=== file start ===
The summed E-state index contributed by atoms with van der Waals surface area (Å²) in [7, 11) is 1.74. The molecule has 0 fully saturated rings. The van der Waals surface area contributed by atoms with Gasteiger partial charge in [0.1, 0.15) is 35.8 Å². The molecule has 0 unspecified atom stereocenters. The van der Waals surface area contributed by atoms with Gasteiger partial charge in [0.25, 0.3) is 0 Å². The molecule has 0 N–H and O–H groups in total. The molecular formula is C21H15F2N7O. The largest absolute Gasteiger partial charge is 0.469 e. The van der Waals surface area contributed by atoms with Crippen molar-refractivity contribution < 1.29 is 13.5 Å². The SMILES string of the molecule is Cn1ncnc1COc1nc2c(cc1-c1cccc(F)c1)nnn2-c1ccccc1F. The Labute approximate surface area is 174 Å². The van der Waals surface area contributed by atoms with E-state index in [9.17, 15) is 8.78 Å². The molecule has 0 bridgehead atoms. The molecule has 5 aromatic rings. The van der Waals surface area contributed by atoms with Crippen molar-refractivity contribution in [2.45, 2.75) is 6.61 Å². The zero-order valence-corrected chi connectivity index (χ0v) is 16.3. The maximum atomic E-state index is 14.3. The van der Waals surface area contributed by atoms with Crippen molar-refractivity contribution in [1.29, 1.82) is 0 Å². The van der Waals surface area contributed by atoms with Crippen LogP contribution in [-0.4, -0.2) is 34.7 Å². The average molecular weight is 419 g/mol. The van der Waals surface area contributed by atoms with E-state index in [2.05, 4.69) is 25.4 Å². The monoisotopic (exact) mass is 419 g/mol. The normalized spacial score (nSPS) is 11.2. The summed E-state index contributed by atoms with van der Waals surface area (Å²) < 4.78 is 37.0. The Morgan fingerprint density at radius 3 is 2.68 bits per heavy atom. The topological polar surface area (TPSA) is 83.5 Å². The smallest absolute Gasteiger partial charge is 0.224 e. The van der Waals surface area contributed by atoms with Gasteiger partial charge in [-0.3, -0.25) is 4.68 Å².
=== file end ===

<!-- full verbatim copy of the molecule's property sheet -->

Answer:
The summed E-state index contributed by atoms with van der Waals surface area (Å²) in [7, 11) is 1.74. The molecule has 0 fully saturated rings. The van der Waals surface area contributed by atoms with Gasteiger partial charge in [0.1, 0.15) is 35.8 Å². The molecule has 0 unspecified atom stereocenters. The van der Waals surface area contributed by atoms with Gasteiger partial charge in [0.25, 0.3) is 0 Å². The molecule has 0 N–H and O–H groups in total. The molecular formula is C21H15F2N7O. The largest absolute Gasteiger partial charge is 0.469 e. The van der Waals surface area contributed by atoms with Crippen molar-refractivity contribution < 1.29 is 13.5 Å². The SMILES string of the molecule is Cn1ncnc1COc1nc2c(cc1-c1cccc(F)c1)nnn2-c1ccccc1F. The Labute approximate surface area is 174 Å². The van der Waals surface area contributed by atoms with E-state index in [9.17, 15) is 8.78 Å². The molecule has 0 bridgehead atoms. The molecule has 5 aromatic rings. The van der Waals surface area contributed by atoms with Crippen molar-refractivity contribution in [2.45, 2.75) is 6.61 Å². The zero-order valence-corrected chi connectivity index (χ0v) is 16.3. The maximum atomic E-state index is 14.3. The van der Waals surface area contributed by atoms with Crippen molar-refractivity contribution in [1.29, 1.82) is 0 Å². The van der Waals surface area contributed by atoms with Crippen LogP contribution in [-0.4, -0.2) is 34.7 Å². The average molecular weight is 419 g/mol. The van der Waals surface area contributed by atoms with E-state index in [2.05, 4.69) is 25.4 Å². The monoisotopic (exact) mass is 419 g/mol. The normalized spacial score (nSPS) is 11.2. The summed E-state index contributed by atoms with van der Waals surface area (Å²) < 4.78 is 37.0. The Morgan fingerprint density at radius 3 is 2.68 bits per heavy atom. The topological polar surface area (TPSA) is 83.5 Å². The smallest absolute Gasteiger partial charge is 0.224 e. The van der Waals surface area contributed by atoms with Gasteiger partial charge in [-0.3, -0.25) is 4.68 Å².